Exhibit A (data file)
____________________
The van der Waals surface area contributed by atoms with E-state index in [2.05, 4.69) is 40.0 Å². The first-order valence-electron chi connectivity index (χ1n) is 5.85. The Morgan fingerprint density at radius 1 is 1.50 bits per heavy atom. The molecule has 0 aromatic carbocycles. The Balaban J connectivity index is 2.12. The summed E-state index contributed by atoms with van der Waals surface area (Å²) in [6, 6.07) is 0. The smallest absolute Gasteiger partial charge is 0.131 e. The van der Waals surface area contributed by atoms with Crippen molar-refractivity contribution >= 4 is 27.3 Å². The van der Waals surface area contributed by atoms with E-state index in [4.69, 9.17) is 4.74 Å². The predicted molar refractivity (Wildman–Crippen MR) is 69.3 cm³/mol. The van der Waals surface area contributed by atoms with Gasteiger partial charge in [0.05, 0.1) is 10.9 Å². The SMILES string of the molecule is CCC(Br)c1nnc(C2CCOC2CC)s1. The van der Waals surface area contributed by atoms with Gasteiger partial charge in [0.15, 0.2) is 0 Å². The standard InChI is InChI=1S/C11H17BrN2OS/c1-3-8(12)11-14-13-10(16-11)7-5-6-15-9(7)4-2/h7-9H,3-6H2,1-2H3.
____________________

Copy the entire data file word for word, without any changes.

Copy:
The van der Waals surface area contributed by atoms with E-state index in [2.05, 4.69) is 40.0 Å². The first-order valence-electron chi connectivity index (χ1n) is 5.85. The Morgan fingerprint density at radius 1 is 1.50 bits per heavy atom. The molecule has 0 aromatic carbocycles. The Balaban J connectivity index is 2.12. The summed E-state index contributed by atoms with van der Waals surface area (Å²) in [6, 6.07) is 0. The smallest absolute Gasteiger partial charge is 0.131 e. The van der Waals surface area contributed by atoms with Crippen molar-refractivity contribution >= 4 is 27.3 Å². The van der Waals surface area contributed by atoms with E-state index in [4.69, 9.17) is 4.74 Å². The predicted molar refractivity (Wildman–Crippen MR) is 69.3 cm³/mol. The van der Waals surface area contributed by atoms with Gasteiger partial charge in [0.05, 0.1) is 10.9 Å². The SMILES string of the molecule is CCC(Br)c1nnc(C2CCOC2CC)s1. The van der Waals surface area contributed by atoms with Gasteiger partial charge in [0.15, 0.2) is 0 Å². The standard InChI is InChI=1S/C11H17BrN2OS/c1-3-8(12)11-14-13-10(16-11)7-5-6-15-9(7)4-2/h7-9H,3-6H2,1-2H3.